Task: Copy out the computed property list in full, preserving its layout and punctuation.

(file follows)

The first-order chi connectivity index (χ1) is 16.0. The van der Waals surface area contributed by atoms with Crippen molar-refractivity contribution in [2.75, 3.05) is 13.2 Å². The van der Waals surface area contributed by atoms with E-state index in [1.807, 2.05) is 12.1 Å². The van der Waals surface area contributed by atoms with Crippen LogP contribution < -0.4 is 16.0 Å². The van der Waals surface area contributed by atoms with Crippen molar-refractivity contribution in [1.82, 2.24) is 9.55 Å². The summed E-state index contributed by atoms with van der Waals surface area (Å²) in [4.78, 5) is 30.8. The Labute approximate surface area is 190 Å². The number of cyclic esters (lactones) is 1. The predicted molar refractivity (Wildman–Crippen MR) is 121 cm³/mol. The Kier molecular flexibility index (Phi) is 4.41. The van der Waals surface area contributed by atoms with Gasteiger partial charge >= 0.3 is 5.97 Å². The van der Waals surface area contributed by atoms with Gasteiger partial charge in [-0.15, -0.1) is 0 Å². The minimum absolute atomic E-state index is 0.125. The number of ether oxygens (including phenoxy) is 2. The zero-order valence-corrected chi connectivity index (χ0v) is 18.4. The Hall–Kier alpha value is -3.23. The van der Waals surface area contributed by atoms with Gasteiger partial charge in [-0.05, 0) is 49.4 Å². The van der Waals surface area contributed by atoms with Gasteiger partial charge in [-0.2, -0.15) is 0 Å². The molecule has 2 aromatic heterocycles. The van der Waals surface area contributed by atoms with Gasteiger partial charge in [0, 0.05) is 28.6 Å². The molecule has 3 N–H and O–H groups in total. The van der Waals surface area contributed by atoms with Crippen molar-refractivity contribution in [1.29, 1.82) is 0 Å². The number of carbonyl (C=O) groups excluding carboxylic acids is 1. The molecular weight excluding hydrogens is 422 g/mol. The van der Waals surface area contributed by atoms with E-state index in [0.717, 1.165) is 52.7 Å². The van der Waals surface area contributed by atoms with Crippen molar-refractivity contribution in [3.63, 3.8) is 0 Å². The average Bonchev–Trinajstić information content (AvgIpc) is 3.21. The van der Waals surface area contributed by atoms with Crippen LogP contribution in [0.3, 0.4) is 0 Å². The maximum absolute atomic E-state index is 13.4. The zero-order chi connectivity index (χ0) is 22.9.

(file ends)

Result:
The first-order chi connectivity index (χ1) is 16.0. The van der Waals surface area contributed by atoms with Crippen molar-refractivity contribution in [2.75, 3.05) is 13.2 Å². The van der Waals surface area contributed by atoms with E-state index in [1.807, 2.05) is 12.1 Å². The van der Waals surface area contributed by atoms with Crippen LogP contribution < -0.4 is 16.0 Å². The van der Waals surface area contributed by atoms with Crippen molar-refractivity contribution in [1.82, 2.24) is 9.55 Å². The summed E-state index contributed by atoms with van der Waals surface area (Å²) in [4.78, 5) is 30.8. The Labute approximate surface area is 190 Å². The number of cyclic esters (lactones) is 1. The predicted molar refractivity (Wildman–Crippen MR) is 121 cm³/mol. The Kier molecular flexibility index (Phi) is 4.41. The van der Waals surface area contributed by atoms with Gasteiger partial charge >= 0.3 is 5.97 Å². The van der Waals surface area contributed by atoms with Gasteiger partial charge in [-0.15, -0.1) is 0 Å². The minimum absolute atomic E-state index is 0.125. The number of ether oxygens (including phenoxy) is 2. The zero-order valence-corrected chi connectivity index (χ0v) is 18.4. The Hall–Kier alpha value is -3.23. The van der Waals surface area contributed by atoms with Gasteiger partial charge in [-0.05, 0) is 49.4 Å². The van der Waals surface area contributed by atoms with Gasteiger partial charge in [-0.2, -0.15) is 0 Å². The molecule has 2 aromatic heterocycles. The van der Waals surface area contributed by atoms with Gasteiger partial charge in [0, 0.05) is 28.6 Å². The molecule has 3 N–H and O–H groups in total. The van der Waals surface area contributed by atoms with Crippen molar-refractivity contribution in [1.29, 1.82) is 0 Å². The number of carbonyl (C=O) groups excluding carboxylic acids is 1. The molecular weight excluding hydrogens is 422 g/mol. The van der Waals surface area contributed by atoms with E-state index in [0.717, 1.165) is 52.7 Å². The van der Waals surface area contributed by atoms with Crippen molar-refractivity contribution in [3.63, 3.8) is 0 Å². The average Bonchev–Trinajstić information content (AvgIpc) is 3.21. The van der Waals surface area contributed by atoms with Crippen LogP contribution in [0.3, 0.4) is 0 Å². The maximum absolute atomic E-state index is 13.4. The zero-order chi connectivity index (χ0) is 22.9.